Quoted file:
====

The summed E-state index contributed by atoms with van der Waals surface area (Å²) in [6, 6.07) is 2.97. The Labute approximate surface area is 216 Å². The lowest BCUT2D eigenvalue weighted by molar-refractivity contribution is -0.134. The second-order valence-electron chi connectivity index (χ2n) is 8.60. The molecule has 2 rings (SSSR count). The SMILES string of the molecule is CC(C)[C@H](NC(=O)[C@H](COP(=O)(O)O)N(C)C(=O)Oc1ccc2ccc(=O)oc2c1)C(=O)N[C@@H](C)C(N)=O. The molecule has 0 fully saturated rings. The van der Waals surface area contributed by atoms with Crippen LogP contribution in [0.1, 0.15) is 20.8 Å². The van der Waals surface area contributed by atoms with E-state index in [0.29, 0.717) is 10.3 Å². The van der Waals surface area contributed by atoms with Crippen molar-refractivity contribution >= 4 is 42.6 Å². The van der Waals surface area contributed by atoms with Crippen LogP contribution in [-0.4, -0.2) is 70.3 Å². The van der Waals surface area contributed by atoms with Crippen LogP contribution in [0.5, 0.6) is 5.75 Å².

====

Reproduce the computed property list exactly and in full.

The summed E-state index contributed by atoms with van der Waals surface area (Å²) in [6, 6.07) is 2.97. The Labute approximate surface area is 216 Å². The lowest BCUT2D eigenvalue weighted by molar-refractivity contribution is -0.134. The second-order valence-electron chi connectivity index (χ2n) is 8.60. The molecule has 2 rings (SSSR count). The SMILES string of the molecule is CC(C)[C@H](NC(=O)[C@H](COP(=O)(O)O)N(C)C(=O)Oc1ccc2ccc(=O)oc2c1)C(=O)N[C@@H](C)C(N)=O. The molecule has 0 fully saturated rings. The van der Waals surface area contributed by atoms with Crippen LogP contribution in [0.1, 0.15) is 20.8 Å². The van der Waals surface area contributed by atoms with E-state index in [0.29, 0.717) is 10.3 Å². The van der Waals surface area contributed by atoms with Crippen molar-refractivity contribution >= 4 is 42.6 Å². The van der Waals surface area contributed by atoms with Crippen LogP contribution in [-0.4, -0.2) is 70.3 Å². The van der Waals surface area contributed by atoms with Crippen LogP contribution in [0.5, 0.6) is 5.75 Å².